#4 A guest, taken out for a birthday dinner at an expensive restaurant, asks if he can alter the hosts wine choice, saying, “The bottle of wine I’d prefer is $30 more but I’ll reimburse you for the difference.” The host, not wanting to create tension by refusing, gives his consent with the intention of refusing to accept the reimbursement. He never gets to do so, however, because when the bill arrives, the birthday guest neglects to mention it again.

#5 An employee invites his boss out to lunch at a Jewish deli. At the conclusion of the lunch, the boss orders two dozen bagels to go and tells the waiter to put it on the employee’s tab.

Dog-Owner Behavior
#1 A woman with three dogs on three expandable-contractible leashes approaches a single walker on a 10-foot wide walking path. When the walker sees that she will most likely not pull in the dogs so that he can remain on the path without the possibility of being jumped on, he leaves the path and stands on an adjacent grassy area. The woman allows the leashes to lengthen even further and walks closer to the man allowing the dogs to jump up on him. The man says, “Could you not see that I left the path to avoid having your dogs jump on me? Is the entire path not enough for you?” The woman says, “Oh, don’t be a jerk—what’s the big deal.”

#2 A couple is walking a frisky, 160-pound dog and allows the dog off the leash in an area requiring that dogs be kept on a leash. The dog runs full speed at a solitary walker, leaps into the air, bounces off his chest almost knocks him over. The couple, having watched the entire episode, approaches the walker and one of them says, “Rollo must really like you to jump on you that.” The walker says, “Why is your dog not on a leash and why do you assume I enjoyed being jumped on and almost knocked over?” They look at the walker with resentful, narrowed eyes and continue walking.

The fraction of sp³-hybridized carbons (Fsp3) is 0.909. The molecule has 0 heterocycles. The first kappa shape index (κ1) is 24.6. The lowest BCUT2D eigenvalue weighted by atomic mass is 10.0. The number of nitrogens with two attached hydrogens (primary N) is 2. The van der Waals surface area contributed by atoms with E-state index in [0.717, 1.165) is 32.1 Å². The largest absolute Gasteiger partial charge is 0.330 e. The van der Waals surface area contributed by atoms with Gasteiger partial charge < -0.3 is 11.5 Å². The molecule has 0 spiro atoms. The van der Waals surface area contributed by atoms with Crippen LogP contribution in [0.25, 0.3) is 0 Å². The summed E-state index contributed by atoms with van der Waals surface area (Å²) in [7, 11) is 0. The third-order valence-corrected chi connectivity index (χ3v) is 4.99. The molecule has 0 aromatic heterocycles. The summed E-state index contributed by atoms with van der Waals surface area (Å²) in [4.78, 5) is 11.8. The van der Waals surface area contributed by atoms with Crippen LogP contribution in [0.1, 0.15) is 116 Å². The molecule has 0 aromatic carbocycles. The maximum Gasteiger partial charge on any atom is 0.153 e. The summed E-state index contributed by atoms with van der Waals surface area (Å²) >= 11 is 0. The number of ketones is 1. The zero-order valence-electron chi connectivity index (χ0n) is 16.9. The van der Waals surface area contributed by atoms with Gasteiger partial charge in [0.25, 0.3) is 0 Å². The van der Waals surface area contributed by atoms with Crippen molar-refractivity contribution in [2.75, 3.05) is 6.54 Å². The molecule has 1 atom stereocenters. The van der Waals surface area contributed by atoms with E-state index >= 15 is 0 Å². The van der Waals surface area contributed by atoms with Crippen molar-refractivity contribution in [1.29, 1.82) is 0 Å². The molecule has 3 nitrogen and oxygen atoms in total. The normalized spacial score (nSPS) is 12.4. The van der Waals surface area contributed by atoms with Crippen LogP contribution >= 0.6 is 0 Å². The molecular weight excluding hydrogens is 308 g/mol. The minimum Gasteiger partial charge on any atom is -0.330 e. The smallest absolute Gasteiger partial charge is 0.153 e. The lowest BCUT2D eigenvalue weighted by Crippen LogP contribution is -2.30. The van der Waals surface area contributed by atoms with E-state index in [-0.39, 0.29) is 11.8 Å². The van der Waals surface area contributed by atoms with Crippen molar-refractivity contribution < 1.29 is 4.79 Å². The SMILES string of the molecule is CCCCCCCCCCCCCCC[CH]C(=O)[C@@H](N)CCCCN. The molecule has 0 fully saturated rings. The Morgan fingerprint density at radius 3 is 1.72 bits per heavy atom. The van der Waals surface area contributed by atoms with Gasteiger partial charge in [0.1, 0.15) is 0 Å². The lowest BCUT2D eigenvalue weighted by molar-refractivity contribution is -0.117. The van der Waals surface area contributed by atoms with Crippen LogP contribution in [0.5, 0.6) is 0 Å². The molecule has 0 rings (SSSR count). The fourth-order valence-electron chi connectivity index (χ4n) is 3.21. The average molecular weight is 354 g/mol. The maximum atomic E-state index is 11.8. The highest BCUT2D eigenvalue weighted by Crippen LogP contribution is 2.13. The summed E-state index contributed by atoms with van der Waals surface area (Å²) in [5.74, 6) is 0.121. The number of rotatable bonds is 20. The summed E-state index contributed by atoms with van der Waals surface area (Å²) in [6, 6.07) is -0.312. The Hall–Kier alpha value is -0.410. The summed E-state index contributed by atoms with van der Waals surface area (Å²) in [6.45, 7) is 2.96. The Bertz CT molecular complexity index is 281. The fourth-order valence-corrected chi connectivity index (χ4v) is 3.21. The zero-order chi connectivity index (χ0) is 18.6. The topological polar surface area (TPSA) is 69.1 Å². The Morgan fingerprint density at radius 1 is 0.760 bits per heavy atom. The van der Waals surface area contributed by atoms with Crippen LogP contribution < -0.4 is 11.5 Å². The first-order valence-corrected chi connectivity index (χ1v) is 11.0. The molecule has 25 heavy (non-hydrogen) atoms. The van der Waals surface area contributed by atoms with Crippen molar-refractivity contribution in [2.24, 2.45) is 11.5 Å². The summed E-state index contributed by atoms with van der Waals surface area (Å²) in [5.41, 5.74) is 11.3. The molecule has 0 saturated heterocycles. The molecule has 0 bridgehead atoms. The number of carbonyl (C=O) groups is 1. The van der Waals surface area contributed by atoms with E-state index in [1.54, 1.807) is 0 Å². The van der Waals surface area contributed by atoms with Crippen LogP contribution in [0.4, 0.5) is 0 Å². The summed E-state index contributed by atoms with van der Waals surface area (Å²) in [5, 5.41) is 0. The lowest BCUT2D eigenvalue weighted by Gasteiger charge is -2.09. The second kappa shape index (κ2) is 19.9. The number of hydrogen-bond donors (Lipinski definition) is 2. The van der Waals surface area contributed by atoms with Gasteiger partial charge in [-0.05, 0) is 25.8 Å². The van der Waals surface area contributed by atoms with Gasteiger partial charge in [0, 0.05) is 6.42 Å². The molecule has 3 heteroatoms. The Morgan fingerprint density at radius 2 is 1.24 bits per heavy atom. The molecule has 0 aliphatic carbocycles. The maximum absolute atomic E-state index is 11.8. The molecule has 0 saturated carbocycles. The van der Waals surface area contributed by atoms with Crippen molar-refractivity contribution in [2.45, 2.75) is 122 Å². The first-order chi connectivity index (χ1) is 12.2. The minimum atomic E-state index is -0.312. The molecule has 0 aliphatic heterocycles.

#3 On a path a woman is walking a large German Shepherd, using a “leash” which looks like a piece of bakery string. When the dog spots a solitary walker coming toward him he growls, shows his teeth, flattens his ears, and strains against the string-leash. Intimidated, the walker leaves the path and stands in the street to avoid the dog. The dog owner says, “Don’t be afraid—his bark is worse than his bite.” The walker says, “Thanks. Your reassurance and that sturdy leash took away all my concerns.” The woman does not seem to catch the irony.

Money Behavior
#1 A business man invites an acquaintance and his wife to share his private box at an NFL playoff game. Pleased, the couple accept the invitation and attend the game. The following week they receive a bill for $400 with an explanatory note saying that it is their share of the cost of the box for the evening.

Phone Behavior
A woman calls a friend and talks nonstop for 40 minutes about everything she’s been doing since they last talked. Then, without ever inquiring about the listener’s activities, she abruptly says, “Well, that’s all I have to say—I’m going to hang up now” and does.

There were many more such stories shared by the folks at the get-together but you get the idea. My guess is visitors to this site must know of many similar stories, perhaps related to situations involving auto and air travel, etc. If you’d like to share such stories, email them to me and I’ll post them under the “What on Earth Could They Have Been Thinking” heading.

Do you have a question or comment for me? Feel free to post it by clicking on the comments link below.

Comments

Comment from Connie Hobbs
Time: April 27, 2015, 12:08 pm

I guess mine goes under the Courteous Drivers heading. This recently happened to me: I was at a red traffic light. I was in the left turn lane. There were 3 cars in front of me and many more in line behind me. From a gas station on the right, a driver manages to wiggle into the lane next to us (the straight across lane) but he really wants to go left. Instead of waiting his turn in the gas station, he gets into the right hand lane and hand signals to the driver in front of me. The driver in front of me allows this person to go when the light turns green. However, neither of them are in any hurry to move along. I “toot” my horn, which ticks off the driver in front of me who proceeds to step on his break and stay in the same place until the light turns yellow, at which time he hits the gas and makes the light, leaving the rest of us to sit through another cycle of lights.